How retail investors slowed down India’s stock market plunge

In April, inflows into Systematic Investment Plans (SIPs) for mutual funds decreased by about 3.8% month over month to R11,863 crore Rs. SIP is an investment method primarily in mutual funds. In this sense, the investor who invests through the SIP path is largely buying the shares indirectly. In fact, in the seven-month period from October 2021 to April 2022, the total investment made through the SIP route was Rs 79,975 crore.

Interestingly, SIP investment remains strong even as foreign institutional investors (FIIs) continue to sell Indian stocks. From October 2021 to April 2022, FIIs sold shares worth 1.66 trillion rupees. This sale continued this month as well, with net sales up to May 18 R30,394 crore Rs.

Moreover, investors continue to open demat accounts at a rapid pace. From the end of December 2020 to March 2022, the latest available data, the number of demat accounts increased by 80% to 89.7 million. The BSE Sensex index reached its highest level on October 18 at 61,766 points. In fact, even from November 2021 to March 2022, the number of demat accounts increased by 22%.

The huge retail interest in the stock market tells us a number of things. First, the average retail investor got into the stock markets only after it had gone up significantly. The BSE Sensex index closed as low as 25,981 points on March 23, 2020. By December 31, 2020, it had risen 84% to close at 47,751 points. This rally gave the average retail investor the confidence to invest in stocks by opening demat accounts.

In fact, the average monthly flow to SIPs since the end of December 2020 has been more than R10,000 crores. Between January 2020 and December 2020, it has been R8100 crores.

What this tells us is that when it comes to investing, the law of demand doesn’t really work. Simply put, the law of demand states that the lower the price, the greater the demand. In the case of investing what works is the opposite – the higher the price, the higher the demand. This can be gauged from the fact that 3.5 million demat accounts were opened during October 2021, which was more than in any other month until then. This was the month when BSE Sensex reached its peak.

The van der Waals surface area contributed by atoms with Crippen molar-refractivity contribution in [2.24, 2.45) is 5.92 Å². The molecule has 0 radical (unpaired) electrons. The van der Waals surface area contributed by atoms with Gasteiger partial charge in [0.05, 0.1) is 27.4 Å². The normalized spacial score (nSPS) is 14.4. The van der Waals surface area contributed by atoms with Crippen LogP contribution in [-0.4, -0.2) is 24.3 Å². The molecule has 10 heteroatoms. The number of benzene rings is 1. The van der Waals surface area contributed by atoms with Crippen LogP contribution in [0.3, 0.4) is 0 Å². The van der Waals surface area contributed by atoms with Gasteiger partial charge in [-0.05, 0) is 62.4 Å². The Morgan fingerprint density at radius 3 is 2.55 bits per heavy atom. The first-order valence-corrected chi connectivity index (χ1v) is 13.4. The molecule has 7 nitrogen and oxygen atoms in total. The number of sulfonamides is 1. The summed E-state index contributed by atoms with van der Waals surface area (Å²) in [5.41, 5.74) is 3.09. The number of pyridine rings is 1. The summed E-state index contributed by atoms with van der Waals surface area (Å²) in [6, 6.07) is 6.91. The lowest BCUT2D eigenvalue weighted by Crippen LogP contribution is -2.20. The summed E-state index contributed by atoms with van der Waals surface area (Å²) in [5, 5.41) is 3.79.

Secondly, the easy fiscal policy launched by the Reserve Bank of India to help the government to borrow at low interest rates led people to look for higher yields and thus, money found its way into stocks, eventually fueling a bubble where stock prices were completely out. out of sync with respect to expected earnings.

Third, retail demand for stocks helped loser companies launch their initial public offerings (IPOs). Some of these IPOs were offers to sell in whole or in part, with promoters profiting from their shares by selling them to the public. After the listing, most of these stocks turned out to be huge propositions that lead to a loss.

Fourth, it helped retail demand for stocks until the recent IPO like Delhivery. The retail portion of the IPO was oversubscribed at 0.57 times. But it has been oversubscribed by 1.63 times, mainly because the category of Qualified Institutional Bidders (QIBs) has been oversubscribed by 2.66 times. A bank is primarily considered as financial institutions such as mutual funds, insurance companies, FIIs, etc. The money invested by mutual funds and insurance companies is ultimately retail money. Simply put, the money that goes into SIPs goes on to fund the IPOs.

Finally, if retail money had not continued to enter the stock market in various ways, the sale of FII would have led to a bloodbath by now. It was the continued buying by retail investors that helped prevent this. Of course, all of this is largely in line with what happened after 2008, where FII makers buy in years when valuations are low and sell in years when valuations are high. Individual investors do the opposite.

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